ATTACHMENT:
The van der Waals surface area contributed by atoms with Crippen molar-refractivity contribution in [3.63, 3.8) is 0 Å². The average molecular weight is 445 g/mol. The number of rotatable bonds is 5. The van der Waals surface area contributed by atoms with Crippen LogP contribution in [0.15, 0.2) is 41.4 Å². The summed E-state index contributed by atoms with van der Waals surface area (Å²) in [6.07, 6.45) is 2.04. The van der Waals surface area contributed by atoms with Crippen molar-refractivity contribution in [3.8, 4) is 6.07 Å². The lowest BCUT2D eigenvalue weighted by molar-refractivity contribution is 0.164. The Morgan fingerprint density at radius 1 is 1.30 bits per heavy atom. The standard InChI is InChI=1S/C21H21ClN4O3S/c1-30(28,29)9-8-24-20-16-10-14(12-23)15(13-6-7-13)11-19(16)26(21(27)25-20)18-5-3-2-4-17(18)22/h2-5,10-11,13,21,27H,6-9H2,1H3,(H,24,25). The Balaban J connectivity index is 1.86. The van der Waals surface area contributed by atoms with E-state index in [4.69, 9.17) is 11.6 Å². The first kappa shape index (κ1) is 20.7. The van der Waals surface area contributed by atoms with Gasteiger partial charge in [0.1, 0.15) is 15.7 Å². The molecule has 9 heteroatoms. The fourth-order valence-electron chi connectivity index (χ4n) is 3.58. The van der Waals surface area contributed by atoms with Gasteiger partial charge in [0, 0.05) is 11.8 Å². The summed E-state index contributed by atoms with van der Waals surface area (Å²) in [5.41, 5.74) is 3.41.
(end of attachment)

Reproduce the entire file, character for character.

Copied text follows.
The van der Waals surface area contributed by atoms with Crippen molar-refractivity contribution in [3.63, 3.8) is 0 Å². The average molecular weight is 445 g/mol. The number of rotatable bonds is 5. The van der Waals surface area contributed by atoms with Crippen LogP contribution in [0.15, 0.2) is 41.4 Å². The summed E-state index contributed by atoms with van der Waals surface area (Å²) in [6.07, 6.45) is 2.04. The van der Waals surface area contributed by atoms with Crippen molar-refractivity contribution in [3.8, 4) is 6.07 Å². The lowest BCUT2D eigenvalue weighted by molar-refractivity contribution is 0.164. The Morgan fingerprint density at radius 1 is 1.30 bits per heavy atom. The standard InChI is InChI=1S/C21H21ClN4O3S/c1-30(28,29)9-8-24-20-16-10-14(12-23)15(13-6-7-13)11-19(16)26(21(27)25-20)18-5-3-2-4-17(18)22/h2-5,10-11,13,21,27H,6-9H2,1H3,(H,24,25). The Balaban J connectivity index is 1.86. The van der Waals surface area contributed by atoms with E-state index in [4.69, 9.17) is 11.6 Å². The first kappa shape index (κ1) is 20.7. The van der Waals surface area contributed by atoms with Gasteiger partial charge in [0.1, 0.15) is 15.7 Å². The molecule has 9 heteroatoms. The fourth-order valence-electron chi connectivity index (χ4n) is 3.58. The van der Waals surface area contributed by atoms with Gasteiger partial charge in [0, 0.05) is 11.8 Å². The summed E-state index contributed by atoms with van der Waals surface area (Å²) in [5.41, 5.74) is 3.41.